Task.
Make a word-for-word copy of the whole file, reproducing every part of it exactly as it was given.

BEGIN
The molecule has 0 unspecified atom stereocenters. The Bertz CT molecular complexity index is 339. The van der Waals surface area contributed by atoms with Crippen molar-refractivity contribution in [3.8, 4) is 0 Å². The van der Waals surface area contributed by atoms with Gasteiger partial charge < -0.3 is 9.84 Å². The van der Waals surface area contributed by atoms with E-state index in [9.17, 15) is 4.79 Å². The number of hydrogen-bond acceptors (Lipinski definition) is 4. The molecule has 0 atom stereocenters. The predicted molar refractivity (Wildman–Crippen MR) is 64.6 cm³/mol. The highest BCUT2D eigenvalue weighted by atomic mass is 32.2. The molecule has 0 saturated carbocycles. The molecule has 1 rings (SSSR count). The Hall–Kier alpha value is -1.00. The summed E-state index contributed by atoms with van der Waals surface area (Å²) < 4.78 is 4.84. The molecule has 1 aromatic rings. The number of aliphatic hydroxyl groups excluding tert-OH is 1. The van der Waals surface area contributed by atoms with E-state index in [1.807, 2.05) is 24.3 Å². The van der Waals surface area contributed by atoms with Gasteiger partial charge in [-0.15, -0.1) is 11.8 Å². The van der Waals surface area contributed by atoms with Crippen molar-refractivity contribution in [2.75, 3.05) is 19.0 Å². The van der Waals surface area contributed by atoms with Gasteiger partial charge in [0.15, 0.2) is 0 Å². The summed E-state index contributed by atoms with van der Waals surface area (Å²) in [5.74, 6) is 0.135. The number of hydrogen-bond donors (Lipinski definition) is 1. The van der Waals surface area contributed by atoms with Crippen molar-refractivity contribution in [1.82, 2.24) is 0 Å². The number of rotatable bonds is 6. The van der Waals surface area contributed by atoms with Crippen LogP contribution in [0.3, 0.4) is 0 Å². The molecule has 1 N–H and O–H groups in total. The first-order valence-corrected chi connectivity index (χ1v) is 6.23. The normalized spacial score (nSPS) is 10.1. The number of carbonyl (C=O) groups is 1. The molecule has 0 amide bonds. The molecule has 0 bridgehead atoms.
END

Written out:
The molecule has 0 unspecified atom stereocenters. The Bertz CT molecular complexity index is 339. The van der Waals surface area contributed by atoms with Crippen molar-refractivity contribution in [3.8, 4) is 0 Å². The van der Waals surface area contributed by atoms with Gasteiger partial charge < -0.3 is 9.84 Å². The van der Waals surface area contributed by atoms with E-state index in [9.17, 15) is 4.79 Å². The number of hydrogen-bond acceptors (Lipinski definition) is 4. The molecule has 0 atom stereocenters. The predicted molar refractivity (Wildman–Crippen MR) is 64.6 cm³/mol. The highest BCUT2D eigenvalue weighted by atomic mass is 32.2. The molecule has 0 saturated carbocycles. The molecule has 1 rings (SSSR count). The Hall–Kier alpha value is -1.00. The summed E-state index contributed by atoms with van der Waals surface area (Å²) < 4.78 is 4.84. The molecule has 1 aromatic rings. The number of aliphatic hydroxyl groups excluding tert-OH is 1. The van der Waals surface area contributed by atoms with E-state index in [1.807, 2.05) is 24.3 Å². The van der Waals surface area contributed by atoms with Gasteiger partial charge in [-0.15, -0.1) is 11.8 Å². The van der Waals surface area contributed by atoms with Crippen molar-refractivity contribution in [2.75, 3.05) is 19.0 Å². The van der Waals surface area contributed by atoms with Gasteiger partial charge in [0.15, 0.2) is 0 Å². The summed E-state index contributed by atoms with van der Waals surface area (Å²) in [5.74, 6) is 0.135. The number of hydrogen-bond donors (Lipinski definition) is 1. The van der Waals surface area contributed by atoms with Crippen molar-refractivity contribution in [1.82, 2.24) is 0 Å². The number of rotatable bonds is 6. The van der Waals surface area contributed by atoms with Crippen LogP contribution in [0.3, 0.4) is 0 Å². The molecule has 1 N–H and O–H groups in total. The first-order valence-corrected chi connectivity index (χ1v) is 6.23. The normalized spacial score (nSPS) is 10.1. The number of carbonyl (C=O) groups is 1. The molecule has 0 amide bonds. The molecule has 0 bridgehead atoms.